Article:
Friendly Advice for Incoming Freshmen
So you’ve just been admitted to a university and you’re stoked. Sure, you’re leaving home for the first time and won’t see your family and friends again for months but hey, you get to party all night and do whatever you want, right? That’s the attitude I went into college with for the first few months and luckily I wasn’t one of the crazy ones. Those kids are all dropouts now or have GPAs so low that their diploma won’t be worth the paper it’s printed on considering they ever graduate. With those kids in mind I bring you some pointers on how to survive and succeed ass a freshman next semester.
Go to class often and try to participate.
As much as we all love to stay up late watching netflix with our friends it’s important to not forget why we’re here. College is your entrance into the world and although it’s a time we spend partying and trying new things, attendance is a huge party of continuing your stay at a university. Plus it doesn’t hurt to at least hear what your professors have to say occasionally. Participation is just as important, the easiest way to make sure that you comprehend a subject is to talk about it and ask questions. Office hours are a great way to add on to your participation by showing professors that you have a drive to succeed and learn the material, and they might even like you enough to sway your grade or even write you a recommendation in the future.
There will always be another party.
The weekend is always something to look forward to. You’ve got no class, there’s most likely something going on somewhere on campus, and you can wake up whenever you feel like getting out of bed. However, you don’t have to go out EVERY weekend. The struggle to stay in and be productive will always be there. You sometimes might feel like you’re missing out on something crazy or you might be distracted by the sounds of fun outside while you’re stuck in academic purgatory. It’s alright though, just remember that there are 52 weeks in the year each with their own weekend which means that if you stay in one or two there’s a lot more to come. You’re here to learn, the partying is purely recreational.
The library can be not only your friend but your sanctuary.
The dorms can be a rowdy place between not-so-sneaky pregames, yelling sports fans, blasting music, television volumes that make you question whether your neighbors are deaf, and Call of Duty gunshots. If you’re like me these things don’t only distract you from studying but also draw you towards the noise like some sort of socialite detective. This is why I started hitting the library. At first it may seem intimidating or even overhyped but the library is definitely a good place to sit, focus, and bang out assignments in time for the weekend’s leisure activities. If I’ve learned anything in my years in college it’s that libraries can and do save lives.
Stick close to your friends.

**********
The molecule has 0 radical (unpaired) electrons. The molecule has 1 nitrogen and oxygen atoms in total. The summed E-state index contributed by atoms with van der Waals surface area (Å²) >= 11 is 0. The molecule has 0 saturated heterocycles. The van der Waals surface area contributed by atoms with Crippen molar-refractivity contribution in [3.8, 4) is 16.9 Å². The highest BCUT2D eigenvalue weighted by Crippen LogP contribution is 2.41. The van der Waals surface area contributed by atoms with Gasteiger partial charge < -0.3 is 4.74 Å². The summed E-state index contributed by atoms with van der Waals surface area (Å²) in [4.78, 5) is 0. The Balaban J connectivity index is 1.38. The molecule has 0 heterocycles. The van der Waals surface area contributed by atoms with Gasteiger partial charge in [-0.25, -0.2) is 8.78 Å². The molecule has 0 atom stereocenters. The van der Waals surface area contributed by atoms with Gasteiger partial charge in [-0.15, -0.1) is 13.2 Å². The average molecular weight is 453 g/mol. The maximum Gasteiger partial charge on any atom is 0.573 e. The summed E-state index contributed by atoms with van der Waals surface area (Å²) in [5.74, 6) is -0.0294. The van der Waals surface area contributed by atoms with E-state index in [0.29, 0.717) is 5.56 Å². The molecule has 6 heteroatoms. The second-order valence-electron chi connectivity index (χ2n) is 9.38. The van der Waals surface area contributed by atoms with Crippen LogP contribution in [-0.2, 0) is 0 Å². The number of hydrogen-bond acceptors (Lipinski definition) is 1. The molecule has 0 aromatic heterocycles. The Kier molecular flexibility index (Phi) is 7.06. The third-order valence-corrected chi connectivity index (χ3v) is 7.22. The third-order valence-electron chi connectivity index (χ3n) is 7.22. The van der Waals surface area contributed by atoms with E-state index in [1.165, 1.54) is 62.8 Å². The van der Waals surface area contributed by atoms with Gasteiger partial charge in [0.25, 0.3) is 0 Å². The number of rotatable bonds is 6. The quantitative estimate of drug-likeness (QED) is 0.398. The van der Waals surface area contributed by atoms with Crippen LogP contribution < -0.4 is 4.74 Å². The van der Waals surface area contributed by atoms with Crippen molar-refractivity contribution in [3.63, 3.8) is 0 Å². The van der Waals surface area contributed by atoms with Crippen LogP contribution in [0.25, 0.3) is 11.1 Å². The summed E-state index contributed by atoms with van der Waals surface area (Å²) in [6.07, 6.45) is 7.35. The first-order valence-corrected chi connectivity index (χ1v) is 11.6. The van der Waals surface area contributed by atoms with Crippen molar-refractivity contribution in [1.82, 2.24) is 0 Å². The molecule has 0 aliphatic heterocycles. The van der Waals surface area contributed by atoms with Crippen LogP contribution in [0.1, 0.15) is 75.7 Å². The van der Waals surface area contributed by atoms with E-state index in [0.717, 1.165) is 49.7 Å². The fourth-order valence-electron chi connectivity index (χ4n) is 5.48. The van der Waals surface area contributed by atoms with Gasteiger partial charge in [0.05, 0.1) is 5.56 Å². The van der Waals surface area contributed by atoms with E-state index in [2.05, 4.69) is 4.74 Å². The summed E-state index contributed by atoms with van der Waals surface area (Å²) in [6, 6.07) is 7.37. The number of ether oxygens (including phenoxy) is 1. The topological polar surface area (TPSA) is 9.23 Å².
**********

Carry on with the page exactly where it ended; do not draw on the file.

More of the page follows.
In the beginning of the year you will most likely make acquaintances that will become your friends for years to come, even if at first it seems unlikely. The best part about friends is, if chosen wisely, they can keep you out of trouble. NEVER go out alone. Not only is that slightly depressing but you never know what will happen to you at parties or clubs or whatever. Friends will have your back; go where they go, and make sure not to get left behind. It’s a big world out there and not everyone is out for fun at night.
I entered college with a girlfriend before swapping her for another one halfway through freshman year. From first hand experience it ruined my college career. I have friends who dated someone all or most of the way through college and they’re miserable. I’m not saying “relationships are bad”, but what I’m saying is that there is a time and place for everything. In the future you don’t want to regret spending your prime on someone who you jumped into something with before you actually saw more of the world. Besides, you don’t want to see your significant other running through your new friends after the break up, leaving you with no one to trust.
Find a bouncer friend.
You know that big kid from your dorm that works the door at the local club? Make him your buddy! Start off just hanging with him and talking to him about work, then smoothly mention the possibility of future wristbands. If the bar isn’t that strict he might hook you up and with friends like that who needs fake IDs? Pull this off and you’ll be that kid every other freshman comes to for drinks, and with that power you can become a powerhouse in the underaged social circle.
Know when it’s time to go home.
Long nights are typically the best nights, but sometimes you’ve got to know when it’s been long enough. There’s nothing more pathetic than lingering freshman at the end of a party after all the drinks run out and the crowd dwindles down to just the friends of the house. If you really want to be treated like a respectable student instead of constantly being mocked by upperclassmen, simply be aware of your situation. Take a step back to see how you look from an outside perspective and if you find yourself as that annoying freshman make adjustments to your behavior. Also, remember that you’re in someone else’s home and that you are a (sometimes uninvited) guest.